Chinese language imposition: Mongolians protest against China in Tokyo
Tokyo: Around 35 ethnic Mongolians living in Japan on Saturday demonstrated against China in Tokyo city against the policy to forcibly push Mandarin language education in Inner Mongolia region.
The protesters, which also included Japanese activists, protested in front of the Chinese embassy in the city.
The protests come in response to new rules in the Inner Mongolia region that will require three subjects — language and literature, politics and history — to be taught in Mandarin, the language of China’s Han majority and the official national language, effective in September, reports The Washington Post.
Although authorities say the rules are being gradually rolled out to cover only those three subjects, activists say they presage a broader effort to roll back the use of Mongolian, mirroring campaigns underway in ethnic Tibetan and Uighur parts of the country that have left a younger generation of minorities monolingual and unmoored from their cultural roots, reports the American newspaper.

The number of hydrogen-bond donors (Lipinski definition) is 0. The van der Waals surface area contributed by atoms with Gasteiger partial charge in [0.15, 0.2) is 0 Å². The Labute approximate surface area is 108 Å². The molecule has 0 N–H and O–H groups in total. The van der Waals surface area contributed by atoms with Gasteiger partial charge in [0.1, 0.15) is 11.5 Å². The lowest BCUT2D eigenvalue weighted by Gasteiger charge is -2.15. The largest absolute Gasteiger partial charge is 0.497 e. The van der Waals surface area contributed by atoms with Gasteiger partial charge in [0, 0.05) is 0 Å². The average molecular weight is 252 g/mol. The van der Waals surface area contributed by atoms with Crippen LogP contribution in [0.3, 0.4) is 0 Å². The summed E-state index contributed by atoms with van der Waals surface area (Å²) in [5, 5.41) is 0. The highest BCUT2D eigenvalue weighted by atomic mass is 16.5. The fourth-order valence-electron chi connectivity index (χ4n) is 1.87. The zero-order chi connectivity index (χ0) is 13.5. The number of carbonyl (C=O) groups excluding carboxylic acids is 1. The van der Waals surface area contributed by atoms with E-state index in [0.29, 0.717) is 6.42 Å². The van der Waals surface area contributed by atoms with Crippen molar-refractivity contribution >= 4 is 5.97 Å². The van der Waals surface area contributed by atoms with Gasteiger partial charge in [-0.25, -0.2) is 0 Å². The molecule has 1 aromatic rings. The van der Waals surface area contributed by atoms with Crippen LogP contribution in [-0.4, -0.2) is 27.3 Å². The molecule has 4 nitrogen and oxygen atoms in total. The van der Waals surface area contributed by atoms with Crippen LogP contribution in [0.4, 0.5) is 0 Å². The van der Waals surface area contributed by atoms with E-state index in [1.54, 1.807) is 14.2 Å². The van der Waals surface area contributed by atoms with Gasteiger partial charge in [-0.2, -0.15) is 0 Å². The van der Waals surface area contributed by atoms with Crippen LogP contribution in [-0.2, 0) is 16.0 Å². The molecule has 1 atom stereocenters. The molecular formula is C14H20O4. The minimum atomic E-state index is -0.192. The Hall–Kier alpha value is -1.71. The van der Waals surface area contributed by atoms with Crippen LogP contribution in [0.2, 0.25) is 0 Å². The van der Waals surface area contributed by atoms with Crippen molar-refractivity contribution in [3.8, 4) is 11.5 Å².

In the early 1980s, China’s relatively relaxed policies and the national constitution emphasized that minority languages must be “valued and respected.” In Inner Mongolia today, Mongolian remains an official language, alongside Chinese, the newspaper reported.
Yet over the last five years, China’s government has veered sharply toward the assimilative approach under the hard-line leadership of Xi Jinping, who has promoted classical Chinese culture and fanned Han nationalism while restricting minority languages and religious practices among Tibetans and Uighurs — the latter of which are forcibly detained and reeducated in sweeping numbers.
Educators who promote minority languages have sometimes been charged with separatism and punished severely, the newspaper reported.